Stephen F. Cohen

 

On his book The Victims Return: Survivors of the Gulag After Stalin

Cover Interview of February 14, 2011

The wide angle

While I focus on individuals, The Victims Return has a wide angle or broad context.

The book begins with a short overview of Stalin’s mass terror, from 1929 to 1953, and then follows the saga of survivors from their liberation from the Gulag, under Khrushchev in the 1950s, through their attempts to salvage what remained of their shattered professional and personal lives during the years and even decades ahead.

The book also tells the story of what the poet Anna Akhmatova called “the two Russias”—the struggle between the returning victims and the people who had participated in their victimization.  Since millions of Soviet citizens were involved on both sides, the book is both political and social history, as well as human saga.


rorotoko.com Photograph of an NKVD execution squad in 1936.  (From David King’s Ordinary Citizens, reproduced in the book on page 45.)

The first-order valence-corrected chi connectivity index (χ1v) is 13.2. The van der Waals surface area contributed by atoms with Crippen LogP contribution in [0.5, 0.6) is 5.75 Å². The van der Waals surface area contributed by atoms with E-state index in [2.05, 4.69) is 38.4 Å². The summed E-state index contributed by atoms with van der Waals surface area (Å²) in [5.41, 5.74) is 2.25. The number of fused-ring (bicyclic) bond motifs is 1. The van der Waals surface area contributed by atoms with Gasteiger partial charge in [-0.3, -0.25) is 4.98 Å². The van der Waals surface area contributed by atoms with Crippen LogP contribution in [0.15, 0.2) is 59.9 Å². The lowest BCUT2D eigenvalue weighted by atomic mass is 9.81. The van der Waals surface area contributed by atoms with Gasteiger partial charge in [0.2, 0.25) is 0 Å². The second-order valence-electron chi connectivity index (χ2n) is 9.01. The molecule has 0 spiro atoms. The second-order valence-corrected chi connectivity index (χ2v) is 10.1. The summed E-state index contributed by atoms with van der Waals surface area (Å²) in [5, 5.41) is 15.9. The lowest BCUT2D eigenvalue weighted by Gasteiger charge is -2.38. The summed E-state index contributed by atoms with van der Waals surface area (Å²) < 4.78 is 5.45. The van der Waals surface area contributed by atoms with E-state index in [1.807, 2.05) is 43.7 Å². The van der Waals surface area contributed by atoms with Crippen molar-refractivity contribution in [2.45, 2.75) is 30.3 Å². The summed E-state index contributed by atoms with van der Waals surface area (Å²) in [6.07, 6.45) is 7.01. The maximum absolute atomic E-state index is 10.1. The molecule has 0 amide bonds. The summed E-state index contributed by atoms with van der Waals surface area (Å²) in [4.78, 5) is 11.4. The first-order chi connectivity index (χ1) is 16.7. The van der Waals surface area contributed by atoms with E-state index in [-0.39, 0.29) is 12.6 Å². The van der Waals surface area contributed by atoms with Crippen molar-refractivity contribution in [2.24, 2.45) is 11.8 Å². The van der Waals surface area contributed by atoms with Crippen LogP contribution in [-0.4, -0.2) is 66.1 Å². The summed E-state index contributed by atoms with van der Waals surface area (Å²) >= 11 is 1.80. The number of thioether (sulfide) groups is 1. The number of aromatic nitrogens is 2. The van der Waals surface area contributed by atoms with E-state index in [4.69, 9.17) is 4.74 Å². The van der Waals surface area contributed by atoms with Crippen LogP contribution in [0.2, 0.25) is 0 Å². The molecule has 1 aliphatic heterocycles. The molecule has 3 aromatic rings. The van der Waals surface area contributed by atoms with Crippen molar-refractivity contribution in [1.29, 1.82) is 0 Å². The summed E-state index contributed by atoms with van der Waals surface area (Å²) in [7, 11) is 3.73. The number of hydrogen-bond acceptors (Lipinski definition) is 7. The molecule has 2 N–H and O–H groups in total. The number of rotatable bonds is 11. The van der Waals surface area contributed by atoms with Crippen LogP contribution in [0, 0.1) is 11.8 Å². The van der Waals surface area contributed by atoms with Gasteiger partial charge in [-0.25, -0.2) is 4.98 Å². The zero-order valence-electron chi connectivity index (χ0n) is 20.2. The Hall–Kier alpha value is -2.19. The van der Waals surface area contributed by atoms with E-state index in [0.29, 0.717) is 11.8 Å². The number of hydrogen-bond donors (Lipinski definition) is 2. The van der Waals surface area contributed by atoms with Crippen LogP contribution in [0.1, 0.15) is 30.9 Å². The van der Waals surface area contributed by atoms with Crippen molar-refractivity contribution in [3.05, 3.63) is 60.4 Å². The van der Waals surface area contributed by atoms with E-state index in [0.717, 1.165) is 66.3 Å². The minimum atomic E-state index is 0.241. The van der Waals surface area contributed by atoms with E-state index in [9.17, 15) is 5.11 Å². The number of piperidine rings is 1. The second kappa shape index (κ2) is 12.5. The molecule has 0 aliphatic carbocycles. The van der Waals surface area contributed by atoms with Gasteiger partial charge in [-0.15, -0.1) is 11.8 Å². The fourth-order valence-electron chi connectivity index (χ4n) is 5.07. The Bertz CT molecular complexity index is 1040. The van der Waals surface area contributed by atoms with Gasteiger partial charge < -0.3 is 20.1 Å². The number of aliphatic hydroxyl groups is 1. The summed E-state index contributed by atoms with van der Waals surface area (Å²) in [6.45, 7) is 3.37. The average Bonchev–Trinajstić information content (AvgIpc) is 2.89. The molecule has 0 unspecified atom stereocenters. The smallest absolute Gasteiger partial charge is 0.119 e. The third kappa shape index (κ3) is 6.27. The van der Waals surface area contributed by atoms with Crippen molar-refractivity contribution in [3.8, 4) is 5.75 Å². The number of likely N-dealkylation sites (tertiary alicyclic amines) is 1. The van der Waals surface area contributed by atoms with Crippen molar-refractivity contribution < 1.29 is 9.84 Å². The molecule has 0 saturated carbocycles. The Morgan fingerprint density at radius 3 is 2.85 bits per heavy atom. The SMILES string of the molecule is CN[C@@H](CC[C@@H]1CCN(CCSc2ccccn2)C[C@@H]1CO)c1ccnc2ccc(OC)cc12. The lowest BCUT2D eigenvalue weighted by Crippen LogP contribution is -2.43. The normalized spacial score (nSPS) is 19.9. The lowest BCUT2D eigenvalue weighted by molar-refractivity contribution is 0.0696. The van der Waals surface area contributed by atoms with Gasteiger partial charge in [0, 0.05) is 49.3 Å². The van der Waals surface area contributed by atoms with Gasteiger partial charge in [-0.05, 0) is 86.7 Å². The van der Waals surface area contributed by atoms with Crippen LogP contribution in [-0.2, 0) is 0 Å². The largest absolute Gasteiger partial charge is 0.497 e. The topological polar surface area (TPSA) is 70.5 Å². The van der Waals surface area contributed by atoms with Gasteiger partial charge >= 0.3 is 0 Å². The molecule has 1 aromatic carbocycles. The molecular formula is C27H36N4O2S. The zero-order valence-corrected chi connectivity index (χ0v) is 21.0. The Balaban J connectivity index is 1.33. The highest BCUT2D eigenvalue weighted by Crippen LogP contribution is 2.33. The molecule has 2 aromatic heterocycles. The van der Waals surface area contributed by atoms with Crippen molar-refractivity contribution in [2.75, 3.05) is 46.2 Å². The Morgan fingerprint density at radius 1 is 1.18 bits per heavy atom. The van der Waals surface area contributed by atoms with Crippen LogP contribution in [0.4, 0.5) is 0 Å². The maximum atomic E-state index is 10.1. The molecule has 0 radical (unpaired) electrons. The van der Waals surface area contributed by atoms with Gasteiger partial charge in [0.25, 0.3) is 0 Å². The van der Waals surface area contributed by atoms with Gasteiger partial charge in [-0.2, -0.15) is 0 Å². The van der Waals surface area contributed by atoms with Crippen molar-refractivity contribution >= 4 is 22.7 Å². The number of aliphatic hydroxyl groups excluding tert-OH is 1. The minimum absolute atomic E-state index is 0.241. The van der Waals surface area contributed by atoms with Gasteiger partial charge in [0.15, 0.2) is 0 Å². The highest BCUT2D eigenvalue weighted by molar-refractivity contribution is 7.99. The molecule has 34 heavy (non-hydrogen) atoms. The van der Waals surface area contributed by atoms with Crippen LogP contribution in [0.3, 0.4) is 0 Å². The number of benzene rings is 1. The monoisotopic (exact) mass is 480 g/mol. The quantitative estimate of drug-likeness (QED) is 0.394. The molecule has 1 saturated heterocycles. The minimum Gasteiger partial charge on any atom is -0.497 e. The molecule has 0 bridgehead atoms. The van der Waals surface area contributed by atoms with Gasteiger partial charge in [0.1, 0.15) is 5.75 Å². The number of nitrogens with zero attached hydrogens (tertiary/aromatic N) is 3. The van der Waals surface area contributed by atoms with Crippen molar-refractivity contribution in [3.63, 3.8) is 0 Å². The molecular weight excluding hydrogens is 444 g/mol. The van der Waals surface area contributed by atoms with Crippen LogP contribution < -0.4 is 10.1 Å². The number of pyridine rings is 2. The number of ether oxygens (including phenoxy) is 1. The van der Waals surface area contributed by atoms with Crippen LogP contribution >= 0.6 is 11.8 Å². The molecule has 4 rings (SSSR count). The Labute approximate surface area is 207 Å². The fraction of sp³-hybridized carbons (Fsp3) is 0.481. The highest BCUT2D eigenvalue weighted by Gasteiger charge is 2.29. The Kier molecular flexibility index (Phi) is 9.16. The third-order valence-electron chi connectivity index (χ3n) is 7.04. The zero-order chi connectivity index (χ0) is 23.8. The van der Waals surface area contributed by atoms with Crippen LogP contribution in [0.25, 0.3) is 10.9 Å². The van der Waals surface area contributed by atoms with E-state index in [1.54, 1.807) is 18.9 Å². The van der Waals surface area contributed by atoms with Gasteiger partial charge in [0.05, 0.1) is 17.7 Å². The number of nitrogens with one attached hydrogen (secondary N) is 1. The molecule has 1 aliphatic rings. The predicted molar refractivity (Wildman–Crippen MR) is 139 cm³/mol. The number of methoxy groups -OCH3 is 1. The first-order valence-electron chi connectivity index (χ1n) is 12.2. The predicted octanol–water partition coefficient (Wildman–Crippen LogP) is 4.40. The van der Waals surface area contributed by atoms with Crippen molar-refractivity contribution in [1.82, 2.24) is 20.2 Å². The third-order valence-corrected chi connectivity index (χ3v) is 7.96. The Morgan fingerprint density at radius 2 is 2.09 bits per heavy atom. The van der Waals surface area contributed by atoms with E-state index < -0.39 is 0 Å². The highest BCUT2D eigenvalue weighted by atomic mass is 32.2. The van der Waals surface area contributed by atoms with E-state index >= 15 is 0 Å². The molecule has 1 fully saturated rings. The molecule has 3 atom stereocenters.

I came upon this little-known story almost by chance—though Russians who knew me said it was my “fate” to write it.  And I came upon it not in books or archive documents, but in barely visible realms of Russian life.

Doing scholarly research several months a year in Moscow in the 1970s, I found myself living, through mutual Russian friends, among a large number of Gulag survivors.  They, and through them many other terror-era victims, began telling me their stories and especially accounts of their liberation and return to society.

Though it took me thirty years to finally publish the book, I knew even then I had to write it.  That’s why The Victims Return, though it also relies on considerable formal research, is substantially autobiographical: I knew personally, and often well, many of the victims I write about.  The reviewer for The New Yorker called the book a “memoir”—but it is far from that in the full sense.